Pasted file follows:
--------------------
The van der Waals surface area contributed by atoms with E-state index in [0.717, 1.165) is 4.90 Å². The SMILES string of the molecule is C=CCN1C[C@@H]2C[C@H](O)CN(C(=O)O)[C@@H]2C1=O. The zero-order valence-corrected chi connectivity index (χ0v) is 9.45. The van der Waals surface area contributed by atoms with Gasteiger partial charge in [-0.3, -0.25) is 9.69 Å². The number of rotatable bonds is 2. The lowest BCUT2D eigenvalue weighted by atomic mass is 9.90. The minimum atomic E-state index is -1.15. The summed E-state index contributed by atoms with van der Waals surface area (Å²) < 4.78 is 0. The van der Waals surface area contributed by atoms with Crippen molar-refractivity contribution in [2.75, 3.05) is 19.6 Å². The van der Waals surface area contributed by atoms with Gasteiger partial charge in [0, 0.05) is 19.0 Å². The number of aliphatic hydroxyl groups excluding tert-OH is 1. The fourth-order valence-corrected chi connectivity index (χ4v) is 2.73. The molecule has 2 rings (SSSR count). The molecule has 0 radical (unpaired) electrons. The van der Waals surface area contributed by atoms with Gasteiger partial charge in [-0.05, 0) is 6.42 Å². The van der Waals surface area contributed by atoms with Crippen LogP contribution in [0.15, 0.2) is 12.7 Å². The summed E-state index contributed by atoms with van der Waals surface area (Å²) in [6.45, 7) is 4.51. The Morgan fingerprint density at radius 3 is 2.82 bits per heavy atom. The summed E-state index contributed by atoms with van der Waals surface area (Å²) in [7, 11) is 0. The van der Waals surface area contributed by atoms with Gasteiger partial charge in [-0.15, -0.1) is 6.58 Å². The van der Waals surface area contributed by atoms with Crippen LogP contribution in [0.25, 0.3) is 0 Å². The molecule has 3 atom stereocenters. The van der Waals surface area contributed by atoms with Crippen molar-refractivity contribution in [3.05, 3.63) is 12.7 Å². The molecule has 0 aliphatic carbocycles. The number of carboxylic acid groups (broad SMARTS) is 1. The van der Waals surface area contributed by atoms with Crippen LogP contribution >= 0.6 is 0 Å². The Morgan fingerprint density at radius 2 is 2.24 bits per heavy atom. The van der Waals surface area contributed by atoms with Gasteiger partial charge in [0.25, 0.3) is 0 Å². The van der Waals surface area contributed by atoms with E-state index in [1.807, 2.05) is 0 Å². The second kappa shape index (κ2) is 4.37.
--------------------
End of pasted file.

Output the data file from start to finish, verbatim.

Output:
The van der Waals surface area contributed by atoms with E-state index in [0.717, 1.165) is 4.90 Å². The SMILES string of the molecule is C=CCN1C[C@@H]2C[C@H](O)CN(C(=O)O)[C@@H]2C1=O. The zero-order valence-corrected chi connectivity index (χ0v) is 9.45. The van der Waals surface area contributed by atoms with Gasteiger partial charge in [-0.3, -0.25) is 9.69 Å². The number of rotatable bonds is 2. The lowest BCUT2D eigenvalue weighted by atomic mass is 9.90. The minimum atomic E-state index is -1.15. The summed E-state index contributed by atoms with van der Waals surface area (Å²) < 4.78 is 0. The van der Waals surface area contributed by atoms with Crippen molar-refractivity contribution in [2.75, 3.05) is 19.6 Å². The van der Waals surface area contributed by atoms with Gasteiger partial charge in [0, 0.05) is 19.0 Å². The number of aliphatic hydroxyl groups excluding tert-OH is 1. The fourth-order valence-corrected chi connectivity index (χ4v) is 2.73. The molecule has 2 rings (SSSR count). The molecule has 0 radical (unpaired) electrons. The van der Waals surface area contributed by atoms with Gasteiger partial charge in [-0.05, 0) is 6.42 Å². The van der Waals surface area contributed by atoms with Crippen LogP contribution in [0.15, 0.2) is 12.7 Å². The summed E-state index contributed by atoms with van der Waals surface area (Å²) in [6.45, 7) is 4.51. The Morgan fingerprint density at radius 3 is 2.82 bits per heavy atom. The summed E-state index contributed by atoms with van der Waals surface area (Å²) in [7, 11) is 0. The van der Waals surface area contributed by atoms with Gasteiger partial charge in [-0.15, -0.1) is 6.58 Å². The van der Waals surface area contributed by atoms with Crippen LogP contribution in [0.25, 0.3) is 0 Å². The molecule has 3 atom stereocenters. The van der Waals surface area contributed by atoms with Crippen molar-refractivity contribution in [3.05, 3.63) is 12.7 Å². The molecule has 0 aliphatic carbocycles. The number of carboxylic acid groups (broad SMARTS) is 1. The van der Waals surface area contributed by atoms with Crippen LogP contribution >= 0.6 is 0 Å². The Morgan fingerprint density at radius 2 is 2.24 bits per heavy atom. The van der Waals surface area contributed by atoms with Gasteiger partial charge in [0.25, 0.3) is 0 Å². The van der Waals surface area contributed by atoms with E-state index in [1.807, 2.05) is 0 Å². The second kappa shape index (κ2) is 4.37.